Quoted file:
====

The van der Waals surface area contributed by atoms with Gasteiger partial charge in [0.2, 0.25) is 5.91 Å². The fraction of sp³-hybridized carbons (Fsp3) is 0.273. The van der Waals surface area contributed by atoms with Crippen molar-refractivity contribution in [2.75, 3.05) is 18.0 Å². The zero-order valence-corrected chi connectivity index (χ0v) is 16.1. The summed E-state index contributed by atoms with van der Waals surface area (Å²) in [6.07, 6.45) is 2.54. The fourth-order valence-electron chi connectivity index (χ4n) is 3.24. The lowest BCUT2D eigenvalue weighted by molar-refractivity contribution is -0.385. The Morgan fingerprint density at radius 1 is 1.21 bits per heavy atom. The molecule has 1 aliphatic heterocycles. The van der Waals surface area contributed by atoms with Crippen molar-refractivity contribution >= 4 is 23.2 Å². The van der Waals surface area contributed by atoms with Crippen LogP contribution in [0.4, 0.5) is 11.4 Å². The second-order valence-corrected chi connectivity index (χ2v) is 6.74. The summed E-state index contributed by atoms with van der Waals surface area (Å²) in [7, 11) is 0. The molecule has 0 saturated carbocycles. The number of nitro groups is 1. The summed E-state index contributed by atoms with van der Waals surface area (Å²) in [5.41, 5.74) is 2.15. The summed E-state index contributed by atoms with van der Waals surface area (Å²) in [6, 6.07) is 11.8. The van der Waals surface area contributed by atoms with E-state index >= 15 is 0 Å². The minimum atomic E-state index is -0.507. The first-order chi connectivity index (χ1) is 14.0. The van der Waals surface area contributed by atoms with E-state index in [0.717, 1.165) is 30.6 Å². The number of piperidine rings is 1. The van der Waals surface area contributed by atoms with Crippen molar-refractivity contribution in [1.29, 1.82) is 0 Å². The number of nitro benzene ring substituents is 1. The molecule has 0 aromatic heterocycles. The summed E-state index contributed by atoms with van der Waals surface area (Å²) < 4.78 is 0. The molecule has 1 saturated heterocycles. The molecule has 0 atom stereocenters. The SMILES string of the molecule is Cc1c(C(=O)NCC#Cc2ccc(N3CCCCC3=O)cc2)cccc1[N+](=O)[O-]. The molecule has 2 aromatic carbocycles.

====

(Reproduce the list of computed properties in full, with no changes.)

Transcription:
The van der Waals surface area contributed by atoms with Gasteiger partial charge in [0.2, 0.25) is 5.91 Å². The fraction of sp³-hybridized carbons (Fsp3) is 0.273. The van der Waals surface area contributed by atoms with Crippen molar-refractivity contribution in [2.75, 3.05) is 18.0 Å². The zero-order valence-corrected chi connectivity index (χ0v) is 16.1. The summed E-state index contributed by atoms with van der Waals surface area (Å²) in [6.07, 6.45) is 2.54. The fourth-order valence-electron chi connectivity index (χ4n) is 3.24. The lowest BCUT2D eigenvalue weighted by molar-refractivity contribution is -0.385. The Morgan fingerprint density at radius 1 is 1.21 bits per heavy atom. The molecule has 1 aliphatic heterocycles. The van der Waals surface area contributed by atoms with Crippen molar-refractivity contribution >= 4 is 23.2 Å². The van der Waals surface area contributed by atoms with Crippen LogP contribution in [0.4, 0.5) is 11.4 Å². The second-order valence-corrected chi connectivity index (χ2v) is 6.74. The summed E-state index contributed by atoms with van der Waals surface area (Å²) in [7, 11) is 0. The molecule has 0 saturated carbocycles. The number of nitro groups is 1. The summed E-state index contributed by atoms with van der Waals surface area (Å²) in [5.41, 5.74) is 2.15. The summed E-state index contributed by atoms with van der Waals surface area (Å²) in [6, 6.07) is 11.8. The van der Waals surface area contributed by atoms with E-state index >= 15 is 0 Å². The minimum atomic E-state index is -0.507. The first-order chi connectivity index (χ1) is 14.0. The van der Waals surface area contributed by atoms with E-state index in [0.717, 1.165) is 30.6 Å². The number of piperidine rings is 1. The van der Waals surface area contributed by atoms with Crippen molar-refractivity contribution in [1.29, 1.82) is 0 Å². The number of nitro benzene ring substituents is 1. The molecule has 0 aromatic heterocycles. The summed E-state index contributed by atoms with van der Waals surface area (Å²) < 4.78 is 0. The molecule has 1 saturated heterocycles. The molecule has 0 atom stereocenters. The SMILES string of the molecule is Cc1c(C(=O)NCC#Cc2ccc(N3CCCCC3=O)cc2)cccc1[N+](=O)[O-]. The molecule has 2 aromatic carbocycles.